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Ventilation is to insulation as Stan Laurel was to Oliver Hardy: very different indeed, but thinking about one is virtually impossible without reference to the other.
The purpose of insulation is twofold: the fluffy fiberglass batts, loose fill, or rigid panels insulate you from the cold outside and seal in the heat your heating system generates. An appropriate insulation barrier conserves energy since lost heat (or cool, in the case of air-conditioning) translates into additional fuel that must be used to make up for the loss.
R-value is a key concept. The R-value is a measure of insulation capacity. In a cold locale like, say, Minneapolis, you want high R-values, perhaps R-38 in the ceilings and R-19 in the walls and floors. With fiberglass insulation, that would represent layers of roughly ten and five inches, respectively. In designing a house with thick layers of insulation, the designer will specify wall and ceiling thicknesses that are adequate to accommodate the thicker insulating layers. That’s why much new construction in northern climes has walls that are framed with two-by-sixes rather than two-by-fours, providing an additional two inches of space for rigid insulation and added R-value.
But what about that insulation-ventilation connection? Where there’s a lot of insulation, there also needs to be adequate ventilation. The insulation needs to “breathe” to do its job, so there must be a flow of air to the outside surfaces of the insulation. Paradoxically, insulation also needs to be sealed off on the inside surfaces. Walls or ceilings must be lined with a vapor barrier, a layer of a watertight material. Until recently, this was typically polyethylene plaster sheeting, but there are also new proprietary products that are designed specifically for use as vapor barriers.
The vapor barrier is intended to limit the movement of moisture. When the airborne water molecules normally found inside the home are allowed to commute through the insulation, they will condense when they meet up with cooler air in the wall. The condensation will then accumulate, and the insulation will become damp. This has two consequences: First, wet insulation is a very inefficient insulator; second, moisture within the walls or ceilings of a house can lead to peeling paint outside or inside and even decay and rot in the wooden structures.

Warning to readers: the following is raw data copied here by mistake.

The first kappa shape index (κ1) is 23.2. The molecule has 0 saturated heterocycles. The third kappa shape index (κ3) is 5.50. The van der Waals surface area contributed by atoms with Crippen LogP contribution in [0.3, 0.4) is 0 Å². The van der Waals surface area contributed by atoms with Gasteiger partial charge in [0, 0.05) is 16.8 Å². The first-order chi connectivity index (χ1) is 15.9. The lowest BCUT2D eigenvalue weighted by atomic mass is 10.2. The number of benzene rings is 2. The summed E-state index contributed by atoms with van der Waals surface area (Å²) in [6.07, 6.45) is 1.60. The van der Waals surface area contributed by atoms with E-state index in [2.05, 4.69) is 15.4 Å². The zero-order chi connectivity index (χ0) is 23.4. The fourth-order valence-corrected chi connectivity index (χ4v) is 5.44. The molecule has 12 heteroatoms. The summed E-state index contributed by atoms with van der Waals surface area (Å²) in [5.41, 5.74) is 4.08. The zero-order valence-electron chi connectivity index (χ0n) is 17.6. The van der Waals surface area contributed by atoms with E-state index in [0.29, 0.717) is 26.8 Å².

If you add insulation to an attic, you almost certainly will have to add ventilation, too. The options include vents in the soffits (the underside of the roof overhangs outside), roof, or walls of the house. These vents will also help keep the house cool in the summer. The rule of thumb is one square foot of ventilation for every five hundred square feet of insulated surface.
Another word often uttered in the same breath as insulation is infiltration. Infiltration refers to the flow of air that enters the house through gaps around windows, doors, electrical boxes, and other exterior openings. A properly installed vapor barrier closes off much infiltration and the exterior of a new home typically is wrapped in an envelope of house wrap, a fabriclike covering that has superceded the tar-impregnated building paper that for many years was standard. Newer house wraps bear proprietary names like Typar and Tyvek. These products serve the dual purpose of simultaneously limiting air infiltration while allowing moisture to escape.